Opened 10 years ago

Closed 10 years ago

Last modified 10 years ago

#829 closed defect (invalid)

v.in.ogr: when pointing to a folder import of vectors can produce wrong results

Reported by: lutra Owned by: grass-dev@…
Priority: major Milestone: 6.4.0
Component: Vector Version: 6.4.0 RCs
Keywords: v.in.ogr Cc:
CPU: x86-32 Platform: All

Description

I was giving a try to v.in.ogr pointing to a folder containing a few shapfiles and the results didn't convinced me. So I made a simple test.

*) Created two simple shapefiles each containing one polygon, each polygon partially overlapping the one in the other shape *) Placed the shapes in one folder and run "v.in.ogr -o dsn=/home/gio/test_shapes output=test_import"

The expected result was to obtain two layers each with one feature, as in the original shapes.

Instead I get 3 layers:

*) One with one feature, representing the overlap area *) Two representing the original polygons except for the fact they are made of two features: the "extra" feature is the overlap area

Seems wrong to me, considering that if the poligons in the sample shapes do not overlap, then the results are the expected ones.

Change History (6)

comment:1 Changed 10 years ago by mmetz

Resolution: invalid
Status: newclosed

The overlap area becomes a separate area because a topological vector format like in grass does not allow overlapping areas. You can try to preserve the original areas with

v.in.ogr -c

(don't apply topological cleaning to areas), but may need to manually place centroids of overlapping areas in a non-overlapping part of the area; this is supported in grass and will give you a vector without errors. Shapefiles are not topological, i.e. there is no connection whatsoever between two polygons, be they separate, adjacent or overlapping. Some other (proprietary) GIS applications with native topological vectors don't even allow partially overlapping areas like grass does.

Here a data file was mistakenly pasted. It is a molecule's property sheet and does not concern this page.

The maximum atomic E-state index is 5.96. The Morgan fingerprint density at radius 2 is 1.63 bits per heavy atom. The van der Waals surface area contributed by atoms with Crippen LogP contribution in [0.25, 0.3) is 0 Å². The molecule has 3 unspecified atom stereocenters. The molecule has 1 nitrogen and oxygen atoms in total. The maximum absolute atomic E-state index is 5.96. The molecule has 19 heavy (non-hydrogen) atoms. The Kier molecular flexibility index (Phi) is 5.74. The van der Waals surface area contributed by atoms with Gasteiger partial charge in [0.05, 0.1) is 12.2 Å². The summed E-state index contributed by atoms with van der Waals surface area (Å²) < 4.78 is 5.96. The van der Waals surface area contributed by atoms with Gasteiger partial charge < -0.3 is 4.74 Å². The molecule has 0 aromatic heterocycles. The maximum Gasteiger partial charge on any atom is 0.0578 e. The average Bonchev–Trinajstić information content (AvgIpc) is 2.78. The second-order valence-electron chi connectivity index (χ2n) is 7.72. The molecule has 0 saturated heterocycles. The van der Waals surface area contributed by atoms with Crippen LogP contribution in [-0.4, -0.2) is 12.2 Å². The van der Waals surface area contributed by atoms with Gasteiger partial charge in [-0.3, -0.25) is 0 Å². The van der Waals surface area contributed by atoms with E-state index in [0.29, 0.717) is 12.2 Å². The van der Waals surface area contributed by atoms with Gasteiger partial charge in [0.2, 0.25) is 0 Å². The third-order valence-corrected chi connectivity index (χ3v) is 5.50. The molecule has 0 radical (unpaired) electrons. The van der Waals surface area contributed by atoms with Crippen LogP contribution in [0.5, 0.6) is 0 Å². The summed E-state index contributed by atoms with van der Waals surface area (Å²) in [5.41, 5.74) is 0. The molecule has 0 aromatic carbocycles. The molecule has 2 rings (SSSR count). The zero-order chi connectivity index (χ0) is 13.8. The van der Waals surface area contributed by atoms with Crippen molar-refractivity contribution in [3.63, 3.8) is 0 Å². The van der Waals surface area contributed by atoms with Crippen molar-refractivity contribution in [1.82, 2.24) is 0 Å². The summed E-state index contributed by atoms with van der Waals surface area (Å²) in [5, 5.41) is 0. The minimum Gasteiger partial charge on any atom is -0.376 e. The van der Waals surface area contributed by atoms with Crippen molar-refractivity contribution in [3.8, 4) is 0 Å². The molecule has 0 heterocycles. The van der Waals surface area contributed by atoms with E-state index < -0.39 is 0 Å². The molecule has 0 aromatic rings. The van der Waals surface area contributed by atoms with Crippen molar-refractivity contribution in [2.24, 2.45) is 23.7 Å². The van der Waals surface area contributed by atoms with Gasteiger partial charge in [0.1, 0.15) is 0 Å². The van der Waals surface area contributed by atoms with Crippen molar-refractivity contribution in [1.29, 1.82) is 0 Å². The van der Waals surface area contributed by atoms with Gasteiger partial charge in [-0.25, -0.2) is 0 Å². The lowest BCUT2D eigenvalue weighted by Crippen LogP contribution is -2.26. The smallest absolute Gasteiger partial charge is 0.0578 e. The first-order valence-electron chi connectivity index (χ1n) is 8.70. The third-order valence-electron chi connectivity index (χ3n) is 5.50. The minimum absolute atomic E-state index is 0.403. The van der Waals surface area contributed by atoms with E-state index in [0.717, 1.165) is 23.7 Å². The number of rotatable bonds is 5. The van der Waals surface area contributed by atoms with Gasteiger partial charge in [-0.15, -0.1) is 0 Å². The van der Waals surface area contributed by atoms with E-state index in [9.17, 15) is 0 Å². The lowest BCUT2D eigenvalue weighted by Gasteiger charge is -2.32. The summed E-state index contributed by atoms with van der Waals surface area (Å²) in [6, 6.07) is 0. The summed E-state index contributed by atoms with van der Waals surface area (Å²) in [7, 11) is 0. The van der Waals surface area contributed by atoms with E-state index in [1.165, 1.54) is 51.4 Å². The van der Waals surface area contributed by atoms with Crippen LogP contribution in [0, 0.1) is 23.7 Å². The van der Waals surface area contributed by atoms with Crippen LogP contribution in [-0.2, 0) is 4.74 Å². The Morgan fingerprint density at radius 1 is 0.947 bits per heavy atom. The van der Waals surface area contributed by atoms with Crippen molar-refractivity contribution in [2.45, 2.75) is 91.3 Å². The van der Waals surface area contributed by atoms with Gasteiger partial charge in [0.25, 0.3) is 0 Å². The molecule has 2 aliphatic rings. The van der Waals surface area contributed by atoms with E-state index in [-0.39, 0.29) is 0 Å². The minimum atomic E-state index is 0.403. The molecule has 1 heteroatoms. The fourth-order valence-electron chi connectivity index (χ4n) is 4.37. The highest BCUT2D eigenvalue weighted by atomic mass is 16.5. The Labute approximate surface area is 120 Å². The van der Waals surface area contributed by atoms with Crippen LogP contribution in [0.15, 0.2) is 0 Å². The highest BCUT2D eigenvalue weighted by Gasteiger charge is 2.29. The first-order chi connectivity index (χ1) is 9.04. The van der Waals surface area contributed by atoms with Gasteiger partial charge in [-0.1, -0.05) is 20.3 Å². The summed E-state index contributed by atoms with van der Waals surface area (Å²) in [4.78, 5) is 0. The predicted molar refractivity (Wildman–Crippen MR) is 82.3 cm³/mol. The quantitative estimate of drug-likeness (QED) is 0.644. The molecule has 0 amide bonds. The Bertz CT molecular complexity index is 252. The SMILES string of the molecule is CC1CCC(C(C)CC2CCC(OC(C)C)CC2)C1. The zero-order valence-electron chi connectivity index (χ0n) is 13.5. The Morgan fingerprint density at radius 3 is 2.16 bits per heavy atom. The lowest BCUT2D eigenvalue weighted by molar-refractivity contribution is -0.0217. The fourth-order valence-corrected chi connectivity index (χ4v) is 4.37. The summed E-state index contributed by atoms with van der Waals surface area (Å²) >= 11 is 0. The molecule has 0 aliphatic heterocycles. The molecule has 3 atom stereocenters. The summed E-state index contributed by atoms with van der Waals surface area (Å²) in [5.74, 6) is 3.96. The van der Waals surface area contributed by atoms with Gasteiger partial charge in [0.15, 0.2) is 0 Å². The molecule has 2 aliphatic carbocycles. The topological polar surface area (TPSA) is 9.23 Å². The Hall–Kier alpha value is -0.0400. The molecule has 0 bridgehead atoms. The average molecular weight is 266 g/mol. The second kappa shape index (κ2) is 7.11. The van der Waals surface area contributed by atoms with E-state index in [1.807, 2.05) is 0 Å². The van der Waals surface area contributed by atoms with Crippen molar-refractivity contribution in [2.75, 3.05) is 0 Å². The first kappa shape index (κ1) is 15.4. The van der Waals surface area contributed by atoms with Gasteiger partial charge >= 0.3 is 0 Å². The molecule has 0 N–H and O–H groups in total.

In short, the results you got are the expected ones and the ticket is invalid, but I hope I could clarify nevertheless why grass behaves the way it does. Some more info is in the vector intro part of the manual.

Markus M

comment:2 Changed 10 years ago by pcav

I think most users would expect a different behaviour from this command, importing all the shp in a folder as different GRASS vectors. It would be good to make this unexpected behaviour clear from the description of the command (also in the QGIS plugin)

comment:3 in reply to:  2 ; Changed 10 years ago by mmetz

Replying to pcav:

I think most users would expect a different behaviour from this command, importing all the shp in a folder as different GRASS vectors. It would be good to make this unexpected behaviour clear from the description of the command (also in the QGIS plugin)

Right, the manual was not clear, I updated the description in grass64, develbranch and trunk (r39972, r39973, r39974 respectively).

Importing all shapefiles in a folder as different grass vectors can be done in the wxGUI with

File -> Import vector map -> Multiple vector data import using OGR

comment:4 in reply to:  3 ; Changed 10 years ago by lutra

Importing all shapefiles in a folder as different grass vectors can be done in the wxGUI with

File -> Import vector map -> Multiple vector data import using OGR

is this made trough a python script?

comment:5 in reply to:  4 ; Changed 10 years ago by mmetz

Replying to lutra:

Importing all shapefiles in a folder as different grass vectors can be done in the wxGUI with

File -> Import vector map -> Multiple vector data import using OGR

is this made trough a python script?

It's written in python, but not as a single script, it is embedded into the wxGUI and only available when using the wxGUI.

comment:6 in reply to:  5 Changed 10 years ago by lutra

It's written in python, but not as a single script, it is embedded into the wxGUI and only available when using the wxGUI.

too bad, I was thinking to use it to create a script for the qgis GRASS plugin

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